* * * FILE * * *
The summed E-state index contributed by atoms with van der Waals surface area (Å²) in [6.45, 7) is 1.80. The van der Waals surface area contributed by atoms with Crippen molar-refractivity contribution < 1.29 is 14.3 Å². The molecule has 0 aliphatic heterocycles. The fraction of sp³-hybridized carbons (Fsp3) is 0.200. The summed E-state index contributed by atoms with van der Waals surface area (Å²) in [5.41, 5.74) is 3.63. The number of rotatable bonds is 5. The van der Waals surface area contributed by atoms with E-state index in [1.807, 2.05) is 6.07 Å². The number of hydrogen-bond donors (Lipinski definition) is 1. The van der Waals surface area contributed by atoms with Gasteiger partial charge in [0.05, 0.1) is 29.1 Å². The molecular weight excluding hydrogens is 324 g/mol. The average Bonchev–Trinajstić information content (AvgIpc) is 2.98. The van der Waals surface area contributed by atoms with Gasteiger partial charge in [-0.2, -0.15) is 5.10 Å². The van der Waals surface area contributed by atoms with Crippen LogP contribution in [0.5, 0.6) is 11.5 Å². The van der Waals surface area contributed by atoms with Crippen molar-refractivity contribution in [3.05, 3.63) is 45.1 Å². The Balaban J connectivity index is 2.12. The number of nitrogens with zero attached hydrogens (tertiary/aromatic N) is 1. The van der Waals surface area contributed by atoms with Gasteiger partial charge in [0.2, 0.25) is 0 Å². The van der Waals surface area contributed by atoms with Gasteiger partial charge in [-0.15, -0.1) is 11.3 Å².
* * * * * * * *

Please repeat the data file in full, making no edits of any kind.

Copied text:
The summed E-state index contributed by atoms with van der Waals surface area (Å²) in [6.45, 7) is 1.80. The van der Waals surface area contributed by atoms with Crippen molar-refractivity contribution < 1.29 is 14.3 Å². The molecule has 0 aliphatic heterocycles. The fraction of sp³-hybridized carbons (Fsp3) is 0.200. The summed E-state index contributed by atoms with van der Waals surface area (Å²) in [5.41, 5.74) is 3.63. The number of rotatable bonds is 5. The van der Waals surface area contributed by atoms with E-state index in [1.807, 2.05) is 6.07 Å². The number of hydrogen-bond donors (Lipinski definition) is 1. The van der Waals surface area contributed by atoms with Gasteiger partial charge in [0.05, 0.1) is 29.1 Å². The molecular weight excluding hydrogens is 324 g/mol. The average Bonchev–Trinajstić information content (AvgIpc) is 2.98. The van der Waals surface area contributed by atoms with Gasteiger partial charge in [-0.2, -0.15) is 5.10 Å². The van der Waals surface area contributed by atoms with Crippen LogP contribution in [0.5, 0.6) is 11.5 Å². The van der Waals surface area contributed by atoms with Crippen molar-refractivity contribution in [3.05, 3.63) is 45.1 Å². The Balaban J connectivity index is 2.12. The number of nitrogens with zero attached hydrogens (tertiary/aromatic N) is 1. The van der Waals surface area contributed by atoms with Gasteiger partial charge in [0.2, 0.25) is 0 Å². The van der Waals surface area contributed by atoms with Gasteiger partial charge in [-0.15, -0.1) is 11.3 Å².